Therefore,if you have ever wondered why Mr Quaverley is missing from Dickens’s Martin Chuzzlewit, here you have the answer:Acheron Hades ordered him to be killed. Moreover, you may want to know that without Thursday Next, Rochester’s first meeting with Jane would have been way less spectacular and their final reunion would have not taken place. Indeed, without her spooking the hero’s horse when she inadvertently stepped into the book as a child and without her whispering under heroine’s window during the second visit as an adult, we would have eternally complained about the dull, unsatisfactory previous ending, in which Jane accompanied her cousin to India, because the characters themselves may have the liberty to move inside their narrative and play the parts they like most, but they are not able to change it.
It goes without saying that this to and fro from “fiction” to “reality” and back isn’t a usual thing not even in this universe. It needs a distracted genius like Mycroft and a villain of villains as Acheron Hades to change the rules.
Mycroft, the distracted scientist and Thursday’s uncle, who once gave a lecture at university about the practical side of mathematics that enabled the listeners to always win at Snakes and Ladders, is the author of many inventions, among which a method for sending pizzas by fax, a 2B pencil with a built-in spell-checker, a sarcasm early-warning device, and a Retinal Screen-Saver (with flying stars or toasters) to amuse those who have boring jobs. His most important project has been the creation of the "HyperBookworms”, a species of bookworms in whose DNA he stored information of “all the finest dictionaries, thesauri and lexicons, as well as grammatical, morphological and etymological studies of the English language”. He feeds them with what he calls somehow inappropriately “omitted prepositions” (for example, in Journey’s Endthere are three omissions – theend ofthejourney) and takes care that after every digestion they be “happily farting out apostrophes and ampersands” until “the air was heav’y with th’em&.” It is the HyperBookworms that build the Prose Portal through whichhe sends his wife Polly to visit Wordsworth’s ‘I Wandered Lonely as a Cloud’. Unfortunately, at this precise moment the villain appears, snatches the poem closing the portal and forces Mycroft first to open Martin Chuzzlewit for him, killing Quaverley as a warning and then Jane Eyre,kidnapping the heroine for ransom.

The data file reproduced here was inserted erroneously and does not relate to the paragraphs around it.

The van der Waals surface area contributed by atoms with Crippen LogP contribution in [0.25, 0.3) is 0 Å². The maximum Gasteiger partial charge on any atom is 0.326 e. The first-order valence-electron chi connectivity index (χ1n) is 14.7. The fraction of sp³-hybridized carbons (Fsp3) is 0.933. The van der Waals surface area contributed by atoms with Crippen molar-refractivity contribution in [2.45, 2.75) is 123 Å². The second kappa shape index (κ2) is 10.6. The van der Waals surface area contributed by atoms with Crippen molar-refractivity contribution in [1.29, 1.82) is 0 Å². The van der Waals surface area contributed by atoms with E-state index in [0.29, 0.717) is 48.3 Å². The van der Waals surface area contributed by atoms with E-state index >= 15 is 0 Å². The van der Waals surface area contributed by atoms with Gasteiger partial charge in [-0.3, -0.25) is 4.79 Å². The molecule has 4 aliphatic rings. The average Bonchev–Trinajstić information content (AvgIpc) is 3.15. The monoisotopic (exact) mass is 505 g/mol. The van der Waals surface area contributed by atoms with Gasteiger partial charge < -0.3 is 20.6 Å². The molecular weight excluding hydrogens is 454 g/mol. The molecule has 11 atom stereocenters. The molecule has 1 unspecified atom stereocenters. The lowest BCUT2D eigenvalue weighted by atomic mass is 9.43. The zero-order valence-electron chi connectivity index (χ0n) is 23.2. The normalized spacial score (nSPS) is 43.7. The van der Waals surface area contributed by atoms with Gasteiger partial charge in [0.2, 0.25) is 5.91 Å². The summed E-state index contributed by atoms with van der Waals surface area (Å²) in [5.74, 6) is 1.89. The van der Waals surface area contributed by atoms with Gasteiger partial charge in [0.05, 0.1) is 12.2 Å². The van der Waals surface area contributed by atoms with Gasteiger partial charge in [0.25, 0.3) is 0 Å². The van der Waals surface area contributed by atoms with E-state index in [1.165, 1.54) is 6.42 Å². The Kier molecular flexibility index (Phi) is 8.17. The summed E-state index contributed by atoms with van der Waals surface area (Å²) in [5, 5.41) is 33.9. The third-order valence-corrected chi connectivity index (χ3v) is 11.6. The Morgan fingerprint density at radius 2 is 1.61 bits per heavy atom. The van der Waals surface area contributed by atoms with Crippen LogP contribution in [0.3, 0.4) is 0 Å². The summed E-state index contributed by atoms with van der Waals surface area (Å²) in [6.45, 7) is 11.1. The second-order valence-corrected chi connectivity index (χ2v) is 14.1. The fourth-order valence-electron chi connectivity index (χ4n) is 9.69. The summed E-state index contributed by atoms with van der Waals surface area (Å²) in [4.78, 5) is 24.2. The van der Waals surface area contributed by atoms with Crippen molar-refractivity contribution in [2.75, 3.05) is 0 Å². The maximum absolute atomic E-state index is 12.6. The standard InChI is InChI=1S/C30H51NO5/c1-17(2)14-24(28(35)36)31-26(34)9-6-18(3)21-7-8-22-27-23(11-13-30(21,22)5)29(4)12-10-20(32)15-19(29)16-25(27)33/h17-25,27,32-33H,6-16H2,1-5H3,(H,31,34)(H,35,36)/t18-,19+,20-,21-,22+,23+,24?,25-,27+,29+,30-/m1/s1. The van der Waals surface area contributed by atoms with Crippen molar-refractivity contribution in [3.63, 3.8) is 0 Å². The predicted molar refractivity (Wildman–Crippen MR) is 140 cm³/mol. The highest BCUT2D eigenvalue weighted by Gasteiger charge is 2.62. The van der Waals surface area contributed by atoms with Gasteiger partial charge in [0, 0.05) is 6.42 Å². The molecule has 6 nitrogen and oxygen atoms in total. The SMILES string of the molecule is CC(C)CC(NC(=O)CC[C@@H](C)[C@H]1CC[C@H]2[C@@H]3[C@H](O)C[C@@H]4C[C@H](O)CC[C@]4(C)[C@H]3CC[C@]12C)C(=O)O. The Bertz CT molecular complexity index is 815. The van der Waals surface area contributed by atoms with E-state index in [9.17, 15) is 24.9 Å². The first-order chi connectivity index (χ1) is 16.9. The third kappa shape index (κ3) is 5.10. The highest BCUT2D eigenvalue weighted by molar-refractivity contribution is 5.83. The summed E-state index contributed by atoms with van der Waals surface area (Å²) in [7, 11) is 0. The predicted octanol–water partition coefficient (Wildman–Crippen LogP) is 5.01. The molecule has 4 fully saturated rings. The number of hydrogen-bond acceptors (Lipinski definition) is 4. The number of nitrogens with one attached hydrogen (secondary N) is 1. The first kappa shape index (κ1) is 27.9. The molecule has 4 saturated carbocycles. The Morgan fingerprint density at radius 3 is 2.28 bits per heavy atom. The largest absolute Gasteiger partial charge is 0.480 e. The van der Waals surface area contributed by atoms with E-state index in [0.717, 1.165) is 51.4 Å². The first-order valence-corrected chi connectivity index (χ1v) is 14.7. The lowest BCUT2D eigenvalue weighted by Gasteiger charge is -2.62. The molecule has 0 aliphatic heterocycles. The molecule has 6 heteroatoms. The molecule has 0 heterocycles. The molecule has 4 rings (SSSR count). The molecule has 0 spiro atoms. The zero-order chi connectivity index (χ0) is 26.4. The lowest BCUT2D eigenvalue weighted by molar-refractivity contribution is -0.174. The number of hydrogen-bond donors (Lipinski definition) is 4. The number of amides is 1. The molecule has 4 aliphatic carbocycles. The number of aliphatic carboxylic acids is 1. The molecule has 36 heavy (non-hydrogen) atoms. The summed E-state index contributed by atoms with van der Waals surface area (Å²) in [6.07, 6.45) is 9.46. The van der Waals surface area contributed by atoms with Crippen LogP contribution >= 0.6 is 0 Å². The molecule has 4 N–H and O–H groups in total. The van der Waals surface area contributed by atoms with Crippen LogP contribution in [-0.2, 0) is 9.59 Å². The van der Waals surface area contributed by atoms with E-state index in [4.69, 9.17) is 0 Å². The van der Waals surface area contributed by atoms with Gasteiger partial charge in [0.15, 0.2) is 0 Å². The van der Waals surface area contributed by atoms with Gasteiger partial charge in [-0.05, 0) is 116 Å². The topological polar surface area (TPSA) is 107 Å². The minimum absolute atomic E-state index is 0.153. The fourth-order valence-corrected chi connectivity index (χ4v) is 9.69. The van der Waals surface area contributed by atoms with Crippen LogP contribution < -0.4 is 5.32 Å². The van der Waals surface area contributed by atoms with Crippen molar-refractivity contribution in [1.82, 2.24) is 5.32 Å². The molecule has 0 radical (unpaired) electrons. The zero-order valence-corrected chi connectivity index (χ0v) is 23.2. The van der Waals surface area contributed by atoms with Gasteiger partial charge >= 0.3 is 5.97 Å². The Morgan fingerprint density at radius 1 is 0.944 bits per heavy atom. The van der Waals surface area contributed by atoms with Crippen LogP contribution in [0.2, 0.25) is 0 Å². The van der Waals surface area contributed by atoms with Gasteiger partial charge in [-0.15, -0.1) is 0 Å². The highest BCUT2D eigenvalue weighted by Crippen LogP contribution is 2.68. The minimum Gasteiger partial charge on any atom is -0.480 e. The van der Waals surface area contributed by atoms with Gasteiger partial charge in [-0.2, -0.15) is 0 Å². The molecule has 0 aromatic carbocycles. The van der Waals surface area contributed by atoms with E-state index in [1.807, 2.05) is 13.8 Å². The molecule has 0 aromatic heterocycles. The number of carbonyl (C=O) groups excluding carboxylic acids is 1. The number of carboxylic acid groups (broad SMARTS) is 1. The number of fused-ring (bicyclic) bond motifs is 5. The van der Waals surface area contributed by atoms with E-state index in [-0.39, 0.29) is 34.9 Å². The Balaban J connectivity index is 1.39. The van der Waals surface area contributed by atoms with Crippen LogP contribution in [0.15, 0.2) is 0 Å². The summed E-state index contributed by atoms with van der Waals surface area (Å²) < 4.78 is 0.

However, no need to worry. Like in any true heroic adventure, the end is apotheotic, the Good being rewarded by the fairy-tale marriage and the Evil punished by being locked up wherelse but in The Raven, from where he keeps protesting in an impotent fury:
Once upon a midnight dreary, while I pondered weak and weary, o’er a plan to venge myself upon that cursed Thursday Next—This Eyre affair, so surprising, gives my soul such loath despising, Here I plot my temper rising, rising from my jail of text. ‘Get me out!’ I said, advising, ‘Pluck me from this jail of text—or I swear I’ll wring your neck!’